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Lenten Reflection: Day 7
Gospel, Matthew 6:7-15
We all have the need to communicate our thoughts, desires, expectations and feelings. Many a times we also face the need to communicate our silence, as silently as possible. We either have conversations with people or at times just with ourselves. But when we converse with God, every such communication becomes a prayer. How? Prayer is doxology (short hymn of praise to God), praise, thanksgiving, confession, supplication and intercession to Deus (God). Even in times of resentment, anger, doubt and denial, the dialogue with God by those who hunger and thirst for Him are rendered to Him as prayers (see reference – Psalm 13, 64:1, 142:1-2).
When an infant utters only sounds, even that makes perfect sense to the mother’s ear and heart. In a way we are like little infants while praying, making a lot of sounds to our parent who is God. These sounds (words) may or may not always express what our hearts truly desire. But God who is our Father, understands every syllable and craving of the soul. Our speechlessness too is louder than the thunder to God who knows the thirst of our heart even before our minds could put words to it.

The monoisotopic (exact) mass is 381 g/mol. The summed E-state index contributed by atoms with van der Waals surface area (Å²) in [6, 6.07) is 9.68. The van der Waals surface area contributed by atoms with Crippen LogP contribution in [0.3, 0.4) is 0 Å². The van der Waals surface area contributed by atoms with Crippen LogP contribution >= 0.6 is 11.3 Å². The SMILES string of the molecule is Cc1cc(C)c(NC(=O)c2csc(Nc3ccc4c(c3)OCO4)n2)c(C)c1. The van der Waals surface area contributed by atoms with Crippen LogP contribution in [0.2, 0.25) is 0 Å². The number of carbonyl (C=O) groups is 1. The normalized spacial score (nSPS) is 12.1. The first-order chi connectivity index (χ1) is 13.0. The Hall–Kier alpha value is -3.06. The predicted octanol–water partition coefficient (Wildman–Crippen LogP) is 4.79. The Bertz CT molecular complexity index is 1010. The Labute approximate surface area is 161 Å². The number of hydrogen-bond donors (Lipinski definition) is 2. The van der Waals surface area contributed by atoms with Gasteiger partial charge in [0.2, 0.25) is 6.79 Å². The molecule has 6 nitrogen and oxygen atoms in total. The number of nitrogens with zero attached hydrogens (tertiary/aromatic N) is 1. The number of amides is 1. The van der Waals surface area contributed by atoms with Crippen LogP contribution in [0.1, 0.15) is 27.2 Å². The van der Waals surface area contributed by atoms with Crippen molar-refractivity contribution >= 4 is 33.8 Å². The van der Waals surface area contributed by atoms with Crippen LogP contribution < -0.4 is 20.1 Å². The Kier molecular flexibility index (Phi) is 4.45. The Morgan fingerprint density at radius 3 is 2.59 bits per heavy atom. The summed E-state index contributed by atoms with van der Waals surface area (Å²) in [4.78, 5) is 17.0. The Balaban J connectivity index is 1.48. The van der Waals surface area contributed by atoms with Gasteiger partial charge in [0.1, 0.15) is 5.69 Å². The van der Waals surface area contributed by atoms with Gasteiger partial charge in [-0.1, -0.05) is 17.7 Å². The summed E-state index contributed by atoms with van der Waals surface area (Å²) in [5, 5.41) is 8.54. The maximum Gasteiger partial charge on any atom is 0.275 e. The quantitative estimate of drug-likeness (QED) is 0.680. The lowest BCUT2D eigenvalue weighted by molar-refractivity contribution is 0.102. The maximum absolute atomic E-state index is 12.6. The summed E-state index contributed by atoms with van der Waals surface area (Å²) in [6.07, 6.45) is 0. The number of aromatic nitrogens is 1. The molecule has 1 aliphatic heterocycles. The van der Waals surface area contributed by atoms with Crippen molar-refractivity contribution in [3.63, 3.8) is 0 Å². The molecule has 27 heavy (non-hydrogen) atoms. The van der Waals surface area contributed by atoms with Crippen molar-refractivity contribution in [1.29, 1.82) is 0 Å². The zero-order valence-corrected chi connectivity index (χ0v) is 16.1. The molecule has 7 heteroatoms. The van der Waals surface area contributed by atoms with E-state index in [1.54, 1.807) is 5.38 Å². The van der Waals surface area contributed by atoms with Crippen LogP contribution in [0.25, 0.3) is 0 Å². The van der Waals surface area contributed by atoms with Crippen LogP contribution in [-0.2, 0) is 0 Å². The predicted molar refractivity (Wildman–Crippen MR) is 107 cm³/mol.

In order to ensure that our desires are perfectly aligned to the will of God, Jesus is constantly praying for us to His Father. He prays in ways we cannot understand. For He and the Father are one, and their will for us is one. This is why Jesus expects us to simply echo His prayers to the Father. However, because we are children of the same Father, through baptism, Jesus teaches us to present our prayers, which reflect His loving conversations with the Father. When the disciples asked Him how they should pray, He tells them not to blabber like those who have never learnt that the Father knows what they need before they ask Him.
The Our Father is not simply a prayer, it is as if the soul of man reaffirms obedience to its heavenly mandate, acknowledges its right to blessings on earth and in heaven. As well as its dependency on God’s fortification against its mortal enemy – Satan. The prayer is in plural because Jesus assures that His Father is the Father of all. Therefore, my friends, let us own this right to call the Heavenly Father as Our Father and practice what St. Alphonsus Ligouri said, “Acquire the habit of speaking to God as if you were alone with Him, familiarly and with confidence and love, as to the dearest and most loving of friends.”